Thirty-two years later, respected Pentagon staffer Scott Huffman (Sebastien Stan) on a career fast-track is tasked with investigating a Congressional Medal of Honor request for Pitsenbarger made by his best friend and PJ mission partner (William Hurt) and his parents (Christopher Plummer & Diane Ladd).   Huffman seeks out the testimony of Army veterans who witnessed Pitsenbarger’s extraordinary valor, including Takoda (Samuel L. Jackson), Burr (Peter Fonda) and Mott (Ed Harris). But as Huffman learns more about Pitsenbarger’s courageous acts, he uncovers a high-level conspiracy behind the decades-long denial of the medal, prompting him to put his own career on the line to seek justice for the fallen airman. 

With a superb all-star cast and an emotionally gripping story, The Last Full Measure is a film everyone should see. Get tickets: www.thelastfullmeasurefilm.com

Celebrating Disappointment by Kenneth John Atchity

Are you disappointed? We all get disappointed by life from time to time and, in these “interesting” times, no doubt more often than usual.

Maybe because I savored my Roman Catholic upbringing, I was drawn to a profession in which rejection became not a daily occurrence, but an hourly one—until the email era, in which rejections come in once every few minutes! As an intellectual property manager, I try to tell my rejected clients that every no is a step further to the one yes we’re looking for. I remind them of a story I was once told:

There’s a big blackboard in the sky. On it are all the NOS you or your dream project will ever get. And there too is the final YES.

The only problem is that you can’t see the blackboard.

Since this is the case, what does the dreamer do? Only three things:

Never give up. You never know, but the YES may be lurking behind the NO that makes you want to throw in the towel. There’s only one way to find out: Persist. As long as you live and breathe. My definition of a happy death is dying in the middle of your dream.

Get through the NOS as fast as you can.

Don’t think negatively about them. Do you really wish your dream was accepted by the WRONG person? That’s what a NO is, a wrong person for your dream. Nothing would be worse, believe me, than having your dream partnered with someone you talked into it when they didn’t see it in the first place.

Celebrate each NO as a step forward toward making your dream come true. No successful dreamer has succeeded without dealing with rejection over and over. Edison….

Disappointment and celebration. To live a happy life, you can’t have one without the other. Think of them as life’s teeter-totter, disappointment on one seat, celebration on the other.

Imagine that you’re on that teeter-totter (because you are) but don’t understand how it works. Every time disappointment has the upper position, you sit there like a lump on a log and bemoan your fate.

That will literally get you nowhere, allowing disappointment to maintain the upper hand. I went to an ashram outside of Delhi some years ago, to check out for myself whether a certain guru was all my current girlfriend believed he was cracked up to be.

I have to admit I was nodding during most of the program, but during the question and answer period I came awake as I heard a distraught westerner lament that she tried so hard to lead the path of perfection and serenity but, because she was only mortal, kept falling. “What shall I do?”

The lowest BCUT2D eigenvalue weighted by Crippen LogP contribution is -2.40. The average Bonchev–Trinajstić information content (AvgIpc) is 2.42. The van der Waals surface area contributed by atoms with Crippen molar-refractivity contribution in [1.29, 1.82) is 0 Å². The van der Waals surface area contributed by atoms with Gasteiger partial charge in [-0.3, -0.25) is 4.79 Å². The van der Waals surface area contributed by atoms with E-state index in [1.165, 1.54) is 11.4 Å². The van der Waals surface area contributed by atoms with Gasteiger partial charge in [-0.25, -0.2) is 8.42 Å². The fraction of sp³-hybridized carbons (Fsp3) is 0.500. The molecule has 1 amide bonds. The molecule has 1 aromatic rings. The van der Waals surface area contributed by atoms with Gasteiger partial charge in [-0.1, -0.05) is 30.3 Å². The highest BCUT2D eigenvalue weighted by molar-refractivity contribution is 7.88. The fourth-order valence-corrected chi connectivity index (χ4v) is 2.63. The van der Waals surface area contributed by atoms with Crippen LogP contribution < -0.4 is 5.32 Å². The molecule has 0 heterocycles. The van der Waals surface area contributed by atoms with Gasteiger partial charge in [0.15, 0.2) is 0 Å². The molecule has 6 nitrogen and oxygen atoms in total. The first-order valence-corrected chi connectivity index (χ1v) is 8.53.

He looked at her with that infinite ennui that teachers who have heard it all a thousand times experience, and said:

“Pick yourself up and keep going.”

“Master, I try to do that,” she lamented. “But I am weak, and I only fall again. How many times can I pick myself up?”

“Sister,” the wise man replied, “how many times can you fall?”

That’s when I decided he was indeed a wise man.

You’re sitting there on the ground, disappointment in the air, wondering your glass of life is half-empty. Finally you get tired of the half-empty glass. Or you figure it out—or you remember--and you use your legs as pistons and celebrate your ability to return to the top of the teeter-totter where your glass of life appears to be more than half full!

That’s celebration in action, countering disappointment. That’s optimism, the only logical program to adopt for life. It’s logical because it either proves to be justified—by success; or you’ll actually never know because you remain optimistic to the end. That’s why, in The Godfather, we all loved the Don Corleone’s last words as he fell to his knees with a massive stroke in the tomato garden: “La vita é cosí bella…Life is so beautiful”—optimistic to the un-bitter end.

Don’t think I’m not as bad as the woman at the ashram in terms of sitting at the bottom of the teeter-totter wondering what happened to put disappointment in the cat bird seat. I am as good at lamenting as the next guy, maybe even better! One day I was complaining to my best friend (you need to be careful who you complain to, by the way) about a clump of setbacks that happened one after another, yet another reflection of the turmoil of our times. I recited them to my friend and explained why I questioned whether life was still worth living.

He said, “So some deals fell through, and so it’s hard to earn a living.

“But you don’t have mongoloid children, but two kids who are earning a living and leading an okay life. You go back and forth to New York whenever you want to. You have a beautiful Japanese wife who cooks, takes care of the house, works hard, has her own non-profit, loves you. Loves you. Your brother is not in jail, but is a millionaire who leaves you alone. Your sisters aren’t drug addicts, but doing okay. You aren’t pushing a walker, you ARE playing tennis 3 times a week. You’ve been involved in a whole bunch of books that have your name in them. You’ve been involved in a bunch of movies. You have a bunch of projects that are still viable. You have friends who haven’t killed you yet. You’re not driving a junk heap but a luxury sedan with air conditioning. You have a view out three sides of your apartment in L.A. You have a cat who loves you. You meet Hollywood people and literary people all the time. You’ve developed your companies in a whole new direction and had the best year in six years last year. You have several major feature films nearing production. WHAT IS WRONG WITH YOUR ATTITUDE?”

One thing about attitude: you’re entirely in charge of it. Celebrate that. Celebrate that the problems you have are the ones you asked for. The cost of admission to the stage of your life.

Reposted from Tome Tender